Formatting Pivot Tables Version 3

I’ll try to tone down the hyperbole from the last post. It all started with a simple macro to format the selection with the comma style.

Sub MakeComma()

If TypeName(Selection) = “Range” Then
Selection.Style = “Comma”
End If

End Sub

I loved this little macro. Then I decided that formatting pivot tables was just as tedious as applying styles. I made Version 2, and I saw that it was good.

Sub MakeComma()

Dim pf As PivotField

If TypeName(Selection) = “Range” Then
On Error Resume Next
Set pf = ActiveCell.PivotField
On Error GoTo 0

If pf Is Nothing Then
Selection.Style = “Comma”
Else
pf.NumberFormat = “#,##0.00″
End If
End If

End Sub

The other day I was making a pivot table that used the Count aggregation. I don’t use Count anywhere near as much as Sum, but there I was. Showing two decimal places with Count isn’t the worst thing in the world, but I didn’t like it. Counting is done with whole numbers. Nor did I like changing the number format manually. Version 3 was born.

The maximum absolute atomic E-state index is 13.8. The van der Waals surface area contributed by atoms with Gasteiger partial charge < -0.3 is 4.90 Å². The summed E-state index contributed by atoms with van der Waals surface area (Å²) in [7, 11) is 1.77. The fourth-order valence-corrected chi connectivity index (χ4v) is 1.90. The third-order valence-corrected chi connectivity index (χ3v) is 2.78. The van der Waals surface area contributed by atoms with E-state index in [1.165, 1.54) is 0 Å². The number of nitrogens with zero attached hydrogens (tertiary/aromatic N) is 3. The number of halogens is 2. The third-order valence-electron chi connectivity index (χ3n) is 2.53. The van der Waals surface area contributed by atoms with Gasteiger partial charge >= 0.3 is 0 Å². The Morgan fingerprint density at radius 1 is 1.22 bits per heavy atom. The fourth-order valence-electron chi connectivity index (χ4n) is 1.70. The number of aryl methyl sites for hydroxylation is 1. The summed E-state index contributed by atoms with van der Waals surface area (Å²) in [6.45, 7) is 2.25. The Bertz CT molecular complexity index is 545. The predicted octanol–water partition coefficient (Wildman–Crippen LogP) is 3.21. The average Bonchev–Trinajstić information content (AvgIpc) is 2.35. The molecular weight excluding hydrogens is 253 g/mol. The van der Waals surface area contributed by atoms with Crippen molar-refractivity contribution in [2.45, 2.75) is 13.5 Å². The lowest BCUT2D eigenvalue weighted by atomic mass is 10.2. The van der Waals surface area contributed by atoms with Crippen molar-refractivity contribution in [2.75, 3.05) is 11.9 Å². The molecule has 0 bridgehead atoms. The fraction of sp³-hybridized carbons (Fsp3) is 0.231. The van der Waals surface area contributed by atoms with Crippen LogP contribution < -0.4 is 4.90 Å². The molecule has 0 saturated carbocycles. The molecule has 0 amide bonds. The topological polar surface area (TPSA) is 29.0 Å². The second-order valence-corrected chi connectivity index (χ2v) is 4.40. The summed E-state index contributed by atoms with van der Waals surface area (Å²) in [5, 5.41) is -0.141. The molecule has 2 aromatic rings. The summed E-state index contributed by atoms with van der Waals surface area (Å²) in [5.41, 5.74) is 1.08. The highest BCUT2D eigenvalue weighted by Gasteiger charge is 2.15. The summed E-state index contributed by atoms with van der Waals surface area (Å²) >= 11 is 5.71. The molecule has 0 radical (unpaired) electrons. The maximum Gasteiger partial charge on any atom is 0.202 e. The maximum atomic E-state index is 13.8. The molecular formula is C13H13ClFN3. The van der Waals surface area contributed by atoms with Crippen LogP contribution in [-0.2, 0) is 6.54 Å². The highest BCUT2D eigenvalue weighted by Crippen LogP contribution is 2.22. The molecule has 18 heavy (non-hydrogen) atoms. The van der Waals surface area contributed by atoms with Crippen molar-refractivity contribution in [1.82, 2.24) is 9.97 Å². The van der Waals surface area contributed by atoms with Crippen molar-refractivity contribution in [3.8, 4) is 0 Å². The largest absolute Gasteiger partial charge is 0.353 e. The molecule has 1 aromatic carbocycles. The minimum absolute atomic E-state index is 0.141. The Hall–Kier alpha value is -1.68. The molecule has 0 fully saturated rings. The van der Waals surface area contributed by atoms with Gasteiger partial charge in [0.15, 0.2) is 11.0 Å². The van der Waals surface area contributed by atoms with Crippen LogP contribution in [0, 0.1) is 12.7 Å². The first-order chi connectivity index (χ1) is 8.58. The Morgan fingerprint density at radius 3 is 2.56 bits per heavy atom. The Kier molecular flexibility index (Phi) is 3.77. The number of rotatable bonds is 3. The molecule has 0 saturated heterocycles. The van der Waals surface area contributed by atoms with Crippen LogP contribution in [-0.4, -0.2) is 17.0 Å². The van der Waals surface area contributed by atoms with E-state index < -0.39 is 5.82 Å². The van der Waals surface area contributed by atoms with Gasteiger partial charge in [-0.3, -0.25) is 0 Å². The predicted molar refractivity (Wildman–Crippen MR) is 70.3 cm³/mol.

Sub MakeComma()

Dim pf As PivotField

Const sNODECIMALS As String = "#,##0"
Const sTWODECIMALS As String = "#,##0.00"

If TypeName(Selection) = "Range" Then
On Error Resume Next
Set pf = ActiveCell.PivotField
On Error GoTo 0

If pf Is Nothing Then
Selection.Style = "Comma"
Else
If pf.NumberFormat = sTWODECIMALS Then
pf.NumberFormat = sNODECIMALS
Else
pf.NumberFormat = sTWODECIMALS
End If
End If
End If

End Sub

My initial revision checked whether the PivotField.Function property was xlSum or xlCount and applied formatting appropriately. That felt too rigid. Once my fingers are on Ctrl+M, it really doesn’t matter to me how many times I have to press down (within reason of course). So I went with a toggle between two decimals and no decimals. Now I’m happy again.

To assign to a shortcut key, I have these two statements in my Auto_Open and Auto_Close procedures, respectively.

Application.OnKey "^m", "MakeComma"
Application.OnKey "^m"

One thought on “Formatting Pivot Tables Version 3

  1. My initial revision checked whether the PivotField.Function property was xlSum or xlCount and applied formatting appropriately. That felt too rigid. Once my fingers are on Ctrl+M, it really doesn’t matter to me how many times I have to press down (within reason of course).

    That’s hilarious. You love keyboard shortcuts so much, that your approach requires you to use two shortcuts instead of one.

    Yep, you’re a keyboard shortcut addict, alright!

    :-)

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